Relational Aesthetics, By Nicolas Bourriaud Essay

Relational Aesthetics, By Nicolas Bourriaud Essay

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The term ‘Relational aesthetics’ was first mentioned in the catalog for Traffic, an exhibition curated by Nicolas Bourriaud that took place at the CAPC contemporary museum, Bordeaux in 1995. The exhibition however, was not well received amongst many critics who did not either understand or agree with Bourriards concept of Relational aesthetics, seeing it as quite a vague concept. Writer and Curator Carl Freedman 's article for frieze magazine was less than complimentary towards Bourriaud 's exhibition stating ‘’Traffic’ and Bourriaud’s concept of ‘relationality’ were just too unspecific to be capable of defining a new art, especially when so many of the works did little to support the exhibition’s premise. This was an ambitiously funded exhibition which was only able to provide the viewer with a largely familiar array of objects and images. With the primary beneficiaries of ‘Traffic’ tending to be the participating artists and their associates, Bourriaud may need to look at what actually constitutes the socio-political determinants of his ‘interhuman space’. In addition to harsh critiques the Bordeaux art centre press office incorrectly conveyed to the public the idea of the exhibition, describing it as an “intercative-baroque-conceptualism”. In an essay published in October magazine, Liam Gillick explained Bourriaud 's intentions behind writing Relational aesthetics, Gillick states that due to the reaction towards Traffic ‘Bourriaud found himself in a complicated situation in which he was obliged to gather together and develop recent essays in order to articulate his position in relation to the artists’ . Bourriaud had recognised the need for an ‘updated forum’ with which to describe the relational art, as ‘attempts to describe ...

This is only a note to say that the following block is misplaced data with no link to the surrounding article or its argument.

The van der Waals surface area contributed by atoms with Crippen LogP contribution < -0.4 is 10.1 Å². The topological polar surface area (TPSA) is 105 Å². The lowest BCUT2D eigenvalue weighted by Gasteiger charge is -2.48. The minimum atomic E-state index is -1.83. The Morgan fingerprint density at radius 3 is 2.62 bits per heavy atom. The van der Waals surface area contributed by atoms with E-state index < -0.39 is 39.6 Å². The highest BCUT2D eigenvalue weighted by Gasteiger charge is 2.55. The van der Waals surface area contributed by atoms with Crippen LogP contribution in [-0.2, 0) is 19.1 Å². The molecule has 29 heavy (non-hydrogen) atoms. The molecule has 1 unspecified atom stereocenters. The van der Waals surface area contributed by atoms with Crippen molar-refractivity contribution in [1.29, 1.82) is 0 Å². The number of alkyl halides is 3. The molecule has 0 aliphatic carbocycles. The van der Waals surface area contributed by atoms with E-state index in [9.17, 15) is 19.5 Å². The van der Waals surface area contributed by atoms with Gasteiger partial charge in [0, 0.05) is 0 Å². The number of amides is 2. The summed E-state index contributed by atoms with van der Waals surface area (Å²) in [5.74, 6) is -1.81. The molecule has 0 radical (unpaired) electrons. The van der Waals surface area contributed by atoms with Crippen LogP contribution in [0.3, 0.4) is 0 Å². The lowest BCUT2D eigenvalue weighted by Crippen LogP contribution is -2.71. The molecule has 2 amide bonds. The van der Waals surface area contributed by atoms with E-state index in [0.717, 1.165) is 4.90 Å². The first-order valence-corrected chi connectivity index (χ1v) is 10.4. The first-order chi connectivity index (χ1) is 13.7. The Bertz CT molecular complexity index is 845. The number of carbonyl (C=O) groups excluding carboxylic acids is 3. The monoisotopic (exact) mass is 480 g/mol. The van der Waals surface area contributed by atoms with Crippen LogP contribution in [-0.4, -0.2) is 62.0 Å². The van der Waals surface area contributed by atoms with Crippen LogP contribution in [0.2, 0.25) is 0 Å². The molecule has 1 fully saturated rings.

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...r before these human interactions can be defined as a practice that is distinguishable from earlier practices, disagreeing with bourriaud idea of relational aesthetics as ‘new type of practice without formal limits’. As a follow up to her criticism towards the separation of relational aesthetics to previous similar works she responds in her essay “ viewers as producers’ stating “Although the photographic documentation of these projects implies a relationship to performance art, they differ in striving to collapse the distinction between performer and audience..’. However when discussing contemporary works Borriard explains that they “hav[e] to do with interactive, user-friendly, and relational concepts’ as well as connecting “levels of reality kept apart from one another.” Therefore stating that relational art could not be considered as simply as a trip to the shops

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